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Transcript - Episode 1 - About us!

Updated: Jul 2, 2021

Here is the content from our inaugural episode! Catch it on Youtube, Spotify, or wherever you listen to your favorite podcasts! All content is available for free on our website :)

Episode 1

Irfani: Welcome to the inaugural episode of IMNANO

Monika: Where we introduce you to world of nanoscience and nanotechnology

I: I’m your host Irfani

M: and I am your other host Monika

I: Today we are going to introduce ourselves and why we love nano!

M: putting the I in IM Nano let’s hear about Irfani’s story first - so Irfani, please tell us a little bit about yourself!

I: I spent my early years in Indonesia as a little girl and then moved to Malaysia and spent a few years in Japan for my middle and high school years. When I decided where I wanted to go for college, I wanted to go somewhere that would allow me to pursue a career in the medical field. While weighing out all the factors, I decided to do an undergraduate degree in Physiology, which is a field of scientific study of the functions and activities of living matter.

M: Wow Sugoi! 😉 So how did you end up doing nanotechnology for graduate school?

I: At some point during the my undergraduate years, I realized that going to medical school wasn’t something I was interested in anymore. But after working in an immunology/infectious agents lab and a cell biology lab I knew that I still wanted to be in the healthcare field. After talking to different professors and people, I made the realization that I wanted to contribute in the technology aspect of healthcare. Within the realm of healthcare technology, I was more interested in the sensing aspect because if we can diagnose/detect signs of the diseases early, we can help the patient be healthier sooner. This is where I started getting really interested in using nanomaterials/nanotechnology to develop biosensors.

M: OO that sounds interesting! Now, what are biosensors?

I: Biosensors are devices that can detect the concentration of biological components from a biological sample.

M: Are biosensors relatively new or has it been around for a while?

I: They are relatively new. The first one was developed by Leland C. Clark in 1956 for the detection of oxygen and the sensor is called the Clark electrode. His discovery is so important that it bears his name!

M: What is this Clark electrode?

I: It’s a tube that contains an electrode, a conductive material, and protected by a porous material, that electrically detects the concentration of oxygen in blood! This allowed surgeons to monitor the oxygen levels of patients during cardiopulmonary bypass surgeries. This was a huge feat of technology! He further developed first glucose sensor prototype by placing glucose enzymes on electrodes.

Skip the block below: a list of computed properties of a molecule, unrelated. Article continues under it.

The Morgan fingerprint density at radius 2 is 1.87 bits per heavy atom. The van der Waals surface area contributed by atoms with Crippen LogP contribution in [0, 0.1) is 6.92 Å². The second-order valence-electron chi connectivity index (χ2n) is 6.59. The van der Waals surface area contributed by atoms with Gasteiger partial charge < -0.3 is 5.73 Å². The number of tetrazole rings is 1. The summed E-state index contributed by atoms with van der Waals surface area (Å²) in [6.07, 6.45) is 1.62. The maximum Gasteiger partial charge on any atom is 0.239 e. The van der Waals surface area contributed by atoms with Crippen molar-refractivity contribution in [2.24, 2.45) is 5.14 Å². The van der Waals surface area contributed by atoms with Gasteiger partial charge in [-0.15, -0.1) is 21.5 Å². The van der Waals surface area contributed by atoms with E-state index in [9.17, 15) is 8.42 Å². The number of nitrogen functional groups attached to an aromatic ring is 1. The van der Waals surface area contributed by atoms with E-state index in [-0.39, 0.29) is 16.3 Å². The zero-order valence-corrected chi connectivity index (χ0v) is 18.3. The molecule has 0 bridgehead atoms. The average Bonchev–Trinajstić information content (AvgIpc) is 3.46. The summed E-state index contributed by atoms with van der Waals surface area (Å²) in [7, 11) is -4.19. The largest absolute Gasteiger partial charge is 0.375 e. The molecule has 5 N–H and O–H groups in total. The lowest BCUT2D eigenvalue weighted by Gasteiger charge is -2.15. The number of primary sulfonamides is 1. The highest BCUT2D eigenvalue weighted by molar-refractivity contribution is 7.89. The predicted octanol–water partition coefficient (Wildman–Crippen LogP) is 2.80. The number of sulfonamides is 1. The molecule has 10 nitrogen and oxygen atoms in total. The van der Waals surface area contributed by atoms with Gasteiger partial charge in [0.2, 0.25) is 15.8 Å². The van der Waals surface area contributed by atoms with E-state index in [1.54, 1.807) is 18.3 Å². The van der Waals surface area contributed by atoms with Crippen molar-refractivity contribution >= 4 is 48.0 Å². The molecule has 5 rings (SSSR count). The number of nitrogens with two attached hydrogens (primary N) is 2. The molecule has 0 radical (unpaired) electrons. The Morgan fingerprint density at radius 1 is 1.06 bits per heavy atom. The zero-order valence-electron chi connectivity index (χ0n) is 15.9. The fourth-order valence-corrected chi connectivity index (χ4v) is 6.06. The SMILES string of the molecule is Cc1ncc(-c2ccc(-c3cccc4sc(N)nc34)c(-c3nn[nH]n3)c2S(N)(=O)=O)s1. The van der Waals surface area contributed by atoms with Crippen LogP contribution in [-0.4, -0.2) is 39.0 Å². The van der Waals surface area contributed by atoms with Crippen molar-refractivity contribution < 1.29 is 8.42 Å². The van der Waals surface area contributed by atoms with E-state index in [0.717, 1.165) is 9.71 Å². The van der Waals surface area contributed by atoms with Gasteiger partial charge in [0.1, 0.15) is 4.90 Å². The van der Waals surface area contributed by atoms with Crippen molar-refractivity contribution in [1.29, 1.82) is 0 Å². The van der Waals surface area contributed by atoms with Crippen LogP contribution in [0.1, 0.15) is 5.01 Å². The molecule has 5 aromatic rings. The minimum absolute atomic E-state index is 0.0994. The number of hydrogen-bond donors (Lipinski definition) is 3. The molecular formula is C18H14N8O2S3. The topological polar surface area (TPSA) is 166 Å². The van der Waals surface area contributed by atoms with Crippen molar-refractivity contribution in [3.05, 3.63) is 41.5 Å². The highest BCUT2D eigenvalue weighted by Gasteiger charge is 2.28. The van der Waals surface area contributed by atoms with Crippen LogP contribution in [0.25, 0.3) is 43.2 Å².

Since then, there are many different types of biosensors that detects these biological components through various techniques.

M: That’s amazing! It’s such a simple chemical set up but he was able to develop it into this device that facilitate lifesaving surgeries. And to think now biosensors are all around us, especially the glucose strips for diabetic patients, Prof. Clark has significantly changed all our lives.

So that was back in the 1950s and approximately 70 years have passed. Significant improvements must have been made since then. How has nanotechnology contributed to the development of biosensors? Let’s start with, what is nanotechnology?

I: Nanotechnology is essentially the study of materials at the nanoscale. These materials are a billion times smaller than a meter stick! They are very small but are powerful materials! This then allows the miniaturization of the sensor themselves and doesn’t require a large volume of sample. This is great news to me because whenever I go get blood test, the nurses draw out a few milliliters of my blood. With nanotechnology-based sensors, we only need a few microliters! Another amazing thing about these nanomaterials is their high surface area-to-volume ratio which helps to make the biosensors more sensitive and accurate!

M: That’s amazing! So it’s similar to the Stark Medical Scanner that Iron Man used in the second moviethat time to measure his Palladium levels to measure his blood toxicity?

I: Yes! Some are already in the market such as the pregnancy test that used gold nanoparticles!

M: That's so cool! Movie magic comes to life! So, what kind of research do you do now for PhD?

I: I am currently working developing transdermal carbon nanotube biohybrid biosensors for the real-time monitoring of lactate levels. But it can be translated to other targets such as glucose.